Browse Month: February 2017

Security in Computing (Part 1)

In the 16th century, Mary, Queen of Scots, was plotting against Queen Elizabeth. She was planning to assassinate the queen. Mary communicated with her lackeys through a basic cipher – she simply replaced the letters of the alphabet with new symbols. Using this cipher, Mary communicated her treasonous wishes. Queen Elizabeth’s spymaster, Francis Walsingham, suspected Mary’s treacherous intentions and intercepted some of her messages. To decipher the messages, Francis had to use a technique known as frequency analysis. Basically, alphabetic languages tend to have a certain distribution of letters. For example, here is the frequency table for all of the letters in this paragraph:

This kind of distribution is consistent across the English language.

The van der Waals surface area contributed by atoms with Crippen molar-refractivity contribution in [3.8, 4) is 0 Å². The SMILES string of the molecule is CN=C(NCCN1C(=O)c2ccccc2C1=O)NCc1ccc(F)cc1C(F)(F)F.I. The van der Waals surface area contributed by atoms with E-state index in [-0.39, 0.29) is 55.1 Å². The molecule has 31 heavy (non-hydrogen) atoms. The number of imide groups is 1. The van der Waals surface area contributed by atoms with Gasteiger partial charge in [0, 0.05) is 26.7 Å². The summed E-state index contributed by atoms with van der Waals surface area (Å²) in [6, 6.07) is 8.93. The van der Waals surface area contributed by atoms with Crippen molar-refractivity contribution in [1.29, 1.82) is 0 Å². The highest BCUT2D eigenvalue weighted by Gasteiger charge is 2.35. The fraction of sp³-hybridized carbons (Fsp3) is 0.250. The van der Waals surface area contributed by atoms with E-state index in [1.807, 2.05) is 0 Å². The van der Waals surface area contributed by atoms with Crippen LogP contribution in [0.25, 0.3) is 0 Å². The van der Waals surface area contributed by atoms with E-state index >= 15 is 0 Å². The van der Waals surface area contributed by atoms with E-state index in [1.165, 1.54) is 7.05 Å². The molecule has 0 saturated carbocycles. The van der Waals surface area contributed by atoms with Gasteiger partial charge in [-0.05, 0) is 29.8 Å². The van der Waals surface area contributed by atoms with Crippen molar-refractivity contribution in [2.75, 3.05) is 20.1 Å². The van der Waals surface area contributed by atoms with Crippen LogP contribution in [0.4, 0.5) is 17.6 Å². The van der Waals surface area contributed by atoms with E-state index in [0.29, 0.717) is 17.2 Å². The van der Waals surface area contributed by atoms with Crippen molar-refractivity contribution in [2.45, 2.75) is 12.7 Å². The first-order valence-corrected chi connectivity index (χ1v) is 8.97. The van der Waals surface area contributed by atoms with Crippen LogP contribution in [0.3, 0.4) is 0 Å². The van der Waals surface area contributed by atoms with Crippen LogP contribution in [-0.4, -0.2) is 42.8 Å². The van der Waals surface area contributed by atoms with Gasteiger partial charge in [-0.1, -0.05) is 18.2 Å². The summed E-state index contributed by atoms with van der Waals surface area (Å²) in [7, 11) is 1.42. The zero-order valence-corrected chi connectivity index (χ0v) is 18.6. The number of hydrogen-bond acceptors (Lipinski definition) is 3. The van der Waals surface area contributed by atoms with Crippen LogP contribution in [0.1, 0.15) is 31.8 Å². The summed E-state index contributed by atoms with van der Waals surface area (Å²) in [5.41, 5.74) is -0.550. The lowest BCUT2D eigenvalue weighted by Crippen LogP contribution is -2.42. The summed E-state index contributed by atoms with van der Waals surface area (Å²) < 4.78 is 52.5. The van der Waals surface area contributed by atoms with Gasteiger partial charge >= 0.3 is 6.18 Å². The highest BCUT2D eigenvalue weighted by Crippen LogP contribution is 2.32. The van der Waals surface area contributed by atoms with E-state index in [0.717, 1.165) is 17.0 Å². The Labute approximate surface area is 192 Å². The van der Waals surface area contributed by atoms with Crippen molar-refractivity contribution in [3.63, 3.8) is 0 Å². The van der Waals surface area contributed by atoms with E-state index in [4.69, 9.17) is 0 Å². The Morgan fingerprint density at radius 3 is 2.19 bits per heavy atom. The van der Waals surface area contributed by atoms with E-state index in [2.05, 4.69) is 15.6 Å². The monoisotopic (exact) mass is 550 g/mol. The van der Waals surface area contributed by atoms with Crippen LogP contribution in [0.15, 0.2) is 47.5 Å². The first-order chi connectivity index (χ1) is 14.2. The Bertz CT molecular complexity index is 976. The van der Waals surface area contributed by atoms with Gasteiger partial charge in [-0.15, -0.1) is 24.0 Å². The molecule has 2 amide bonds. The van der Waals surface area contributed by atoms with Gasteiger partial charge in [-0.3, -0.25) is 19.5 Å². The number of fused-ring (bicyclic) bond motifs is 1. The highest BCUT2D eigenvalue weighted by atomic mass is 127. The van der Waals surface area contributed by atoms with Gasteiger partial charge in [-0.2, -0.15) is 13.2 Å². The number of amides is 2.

Using this technique, Francis noticed that one of Mary’s symbols occurred far more often than the others, so he figured that symbol must be representing “e”. Using frequency analysis, Francis was able to decipher Mary’s messages and prove her murderous plans. Mary was sentenced to death because she used a crappy cipher. Luckily, in the 21st century, we have more complex ciphers and forms of encryption. Unfortunately, these security measures aren’t used as often as they should be, and even when they are used, there’s a decent chance they’re not being used properly.

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